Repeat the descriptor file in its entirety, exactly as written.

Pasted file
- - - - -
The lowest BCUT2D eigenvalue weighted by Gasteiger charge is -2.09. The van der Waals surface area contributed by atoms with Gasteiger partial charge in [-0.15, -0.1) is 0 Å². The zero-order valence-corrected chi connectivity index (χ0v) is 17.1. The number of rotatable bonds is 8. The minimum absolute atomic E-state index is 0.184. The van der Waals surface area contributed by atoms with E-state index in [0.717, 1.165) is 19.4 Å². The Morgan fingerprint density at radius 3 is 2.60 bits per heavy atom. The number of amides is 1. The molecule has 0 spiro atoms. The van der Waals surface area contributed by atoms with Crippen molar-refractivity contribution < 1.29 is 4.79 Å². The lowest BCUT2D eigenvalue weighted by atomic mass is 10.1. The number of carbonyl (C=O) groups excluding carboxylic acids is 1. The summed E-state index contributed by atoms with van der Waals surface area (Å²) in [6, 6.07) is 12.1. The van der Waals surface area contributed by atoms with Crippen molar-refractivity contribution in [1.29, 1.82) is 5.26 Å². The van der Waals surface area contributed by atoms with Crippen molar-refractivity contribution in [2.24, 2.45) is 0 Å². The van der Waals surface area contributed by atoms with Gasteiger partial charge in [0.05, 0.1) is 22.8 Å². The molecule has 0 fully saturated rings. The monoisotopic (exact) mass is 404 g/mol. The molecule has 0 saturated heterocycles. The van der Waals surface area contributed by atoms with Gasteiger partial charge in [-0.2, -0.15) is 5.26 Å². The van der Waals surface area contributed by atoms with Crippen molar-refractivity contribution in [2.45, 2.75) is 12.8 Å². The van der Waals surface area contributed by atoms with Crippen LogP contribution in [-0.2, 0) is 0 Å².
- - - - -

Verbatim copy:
The lowest BCUT2D eigenvalue weighted by Gasteiger charge is -2.09. The van der Waals surface area contributed by atoms with Gasteiger partial charge in [-0.15, -0.1) is 0 Å². The zero-order valence-corrected chi connectivity index (χ0v) is 17.1. The number of rotatable bonds is 8. The minimum absolute atomic E-state index is 0.184. The van der Waals surface area contributed by atoms with E-state index in [0.717, 1.165) is 19.4 Å². The Morgan fingerprint density at radius 3 is 2.60 bits per heavy atom. The number of amides is 1. The molecule has 0 spiro atoms. The van der Waals surface area contributed by atoms with Crippen molar-refractivity contribution < 1.29 is 4.79 Å². The lowest BCUT2D eigenvalue weighted by atomic mass is 10.1. The number of carbonyl (C=O) groups excluding carboxylic acids is 1. The summed E-state index contributed by atoms with van der Waals surface area (Å²) in [6, 6.07) is 12.1. The van der Waals surface area contributed by atoms with Crippen molar-refractivity contribution in [1.29, 1.82) is 5.26 Å². The van der Waals surface area contributed by atoms with Crippen molar-refractivity contribution in [2.24, 2.45) is 0 Å². The van der Waals surface area contributed by atoms with Gasteiger partial charge in [0.05, 0.1) is 22.8 Å². The molecule has 0 fully saturated rings. The monoisotopic (exact) mass is 404 g/mol. The molecule has 0 saturated heterocycles. The van der Waals surface area contributed by atoms with Gasteiger partial charge in [-0.2, -0.15) is 5.26 Å². The van der Waals surface area contributed by atoms with Crippen molar-refractivity contribution in [2.45, 2.75) is 12.8 Å². The van der Waals surface area contributed by atoms with Crippen LogP contribution in [-0.2, 0) is 0 Å².